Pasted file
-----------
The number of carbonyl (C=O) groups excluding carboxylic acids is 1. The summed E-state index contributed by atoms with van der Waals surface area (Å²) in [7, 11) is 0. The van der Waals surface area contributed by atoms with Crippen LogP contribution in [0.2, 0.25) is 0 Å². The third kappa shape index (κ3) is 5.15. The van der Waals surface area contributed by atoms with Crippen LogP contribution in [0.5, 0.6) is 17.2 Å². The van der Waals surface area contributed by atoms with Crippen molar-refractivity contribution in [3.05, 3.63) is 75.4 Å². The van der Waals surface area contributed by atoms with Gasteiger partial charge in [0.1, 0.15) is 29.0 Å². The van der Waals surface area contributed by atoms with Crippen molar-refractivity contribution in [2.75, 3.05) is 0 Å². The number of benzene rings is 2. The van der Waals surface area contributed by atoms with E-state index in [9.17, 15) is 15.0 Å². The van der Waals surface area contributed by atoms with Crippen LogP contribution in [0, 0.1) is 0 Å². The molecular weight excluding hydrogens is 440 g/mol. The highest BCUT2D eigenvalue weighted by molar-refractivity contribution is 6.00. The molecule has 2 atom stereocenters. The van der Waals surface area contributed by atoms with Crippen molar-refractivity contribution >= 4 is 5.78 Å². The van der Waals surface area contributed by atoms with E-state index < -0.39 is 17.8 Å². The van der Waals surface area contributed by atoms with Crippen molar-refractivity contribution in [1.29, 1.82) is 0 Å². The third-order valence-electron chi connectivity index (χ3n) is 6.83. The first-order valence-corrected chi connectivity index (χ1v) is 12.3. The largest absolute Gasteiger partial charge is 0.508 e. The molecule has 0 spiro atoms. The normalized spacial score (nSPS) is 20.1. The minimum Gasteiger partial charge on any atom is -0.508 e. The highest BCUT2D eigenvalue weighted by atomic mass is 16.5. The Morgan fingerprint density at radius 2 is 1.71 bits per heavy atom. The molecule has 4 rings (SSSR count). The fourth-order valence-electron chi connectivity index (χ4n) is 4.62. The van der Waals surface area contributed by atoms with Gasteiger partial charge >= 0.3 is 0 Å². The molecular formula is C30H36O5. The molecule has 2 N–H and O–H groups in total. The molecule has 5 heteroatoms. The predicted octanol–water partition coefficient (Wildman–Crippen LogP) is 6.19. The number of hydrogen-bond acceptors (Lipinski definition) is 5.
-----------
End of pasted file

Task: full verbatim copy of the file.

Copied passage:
The number of carbonyl (C=O) groups excluding carboxylic acids is 1. The summed E-state index contributed by atoms with van der Waals surface area (Å²) in [7, 11) is 0. The van der Waals surface area contributed by atoms with Crippen LogP contribution in [0.2, 0.25) is 0 Å². The third kappa shape index (κ3) is 5.15. The van der Waals surface area contributed by atoms with Crippen LogP contribution in [0.5, 0.6) is 17.2 Å². The van der Waals surface area contributed by atoms with Crippen molar-refractivity contribution in [3.05, 3.63) is 75.4 Å². The van der Waals surface area contributed by atoms with Gasteiger partial charge in [0.1, 0.15) is 29.0 Å². The van der Waals surface area contributed by atoms with Crippen molar-refractivity contribution in [2.75, 3.05) is 0 Å². The number of benzene rings is 2. The van der Waals surface area contributed by atoms with E-state index in [9.17, 15) is 15.0 Å². The van der Waals surface area contributed by atoms with Crippen LogP contribution in [0, 0.1) is 0 Å². The molecular weight excluding hydrogens is 440 g/mol. The highest BCUT2D eigenvalue weighted by molar-refractivity contribution is 6.00. The molecule has 2 atom stereocenters. The van der Waals surface area contributed by atoms with Crippen molar-refractivity contribution >= 4 is 5.78 Å². The van der Waals surface area contributed by atoms with E-state index < -0.39 is 17.8 Å². The van der Waals surface area contributed by atoms with Crippen molar-refractivity contribution in [1.29, 1.82) is 0 Å². The third-order valence-electron chi connectivity index (χ3n) is 6.83. The first-order valence-corrected chi connectivity index (χ1v) is 12.3. The largest absolute Gasteiger partial charge is 0.508 e. The molecule has 0 spiro atoms. The normalized spacial score (nSPS) is 20.1. The minimum Gasteiger partial charge on any atom is -0.508 e. The highest BCUT2D eigenvalue weighted by atomic mass is 16.5. The Morgan fingerprint density at radius 2 is 1.71 bits per heavy atom. The molecule has 4 rings (SSSR count). The fourth-order valence-electron chi connectivity index (χ4n) is 4.62. The van der Waals surface area contributed by atoms with Gasteiger partial charge >= 0.3 is 0 Å². The molecular formula is C30H36O5. The molecule has 2 N–H and O–H groups in total. The molecule has 5 heteroatoms. The predicted octanol–water partition coefficient (Wildman–Crippen LogP) is 6.19. The number of hydrogen-bond acceptors (Lipinski definition) is 5.